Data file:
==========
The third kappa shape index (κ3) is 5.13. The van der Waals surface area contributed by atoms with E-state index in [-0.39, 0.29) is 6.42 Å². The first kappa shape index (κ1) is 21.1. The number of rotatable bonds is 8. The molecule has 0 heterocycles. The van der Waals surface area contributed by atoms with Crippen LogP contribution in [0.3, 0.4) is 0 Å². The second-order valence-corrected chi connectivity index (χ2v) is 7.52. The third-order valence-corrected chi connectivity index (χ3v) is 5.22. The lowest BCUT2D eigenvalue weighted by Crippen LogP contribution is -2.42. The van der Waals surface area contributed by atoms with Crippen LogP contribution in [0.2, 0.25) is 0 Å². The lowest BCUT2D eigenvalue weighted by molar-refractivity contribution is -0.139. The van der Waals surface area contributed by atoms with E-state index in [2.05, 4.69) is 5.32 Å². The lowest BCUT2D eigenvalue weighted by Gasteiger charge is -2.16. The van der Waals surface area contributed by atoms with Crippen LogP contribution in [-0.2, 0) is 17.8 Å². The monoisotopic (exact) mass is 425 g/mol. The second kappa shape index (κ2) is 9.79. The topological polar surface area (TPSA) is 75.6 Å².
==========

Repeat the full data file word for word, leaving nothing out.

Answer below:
The third kappa shape index (κ3) is 5.13. The van der Waals surface area contributed by atoms with E-state index in [-0.39, 0.29) is 6.42 Å². The first kappa shape index (κ1) is 21.1. The number of rotatable bonds is 8. The molecule has 0 heterocycles. The van der Waals surface area contributed by atoms with Crippen LogP contribution in [0.3, 0.4) is 0 Å². The second-order valence-corrected chi connectivity index (χ2v) is 7.52. The third-order valence-corrected chi connectivity index (χ3v) is 5.22. The lowest BCUT2D eigenvalue weighted by Crippen LogP contribution is -2.42. The van der Waals surface area contributed by atoms with Crippen LogP contribution in [0.2, 0.25) is 0 Å². The lowest BCUT2D eigenvalue weighted by molar-refractivity contribution is -0.139. The van der Waals surface area contributed by atoms with E-state index in [2.05, 4.69) is 5.32 Å². The lowest BCUT2D eigenvalue weighted by Gasteiger charge is -2.16. The van der Waals surface area contributed by atoms with Crippen LogP contribution in [-0.2, 0) is 17.8 Å². The monoisotopic (exact) mass is 425 g/mol. The second kappa shape index (κ2) is 9.79. The topological polar surface area (TPSA) is 75.6 Å².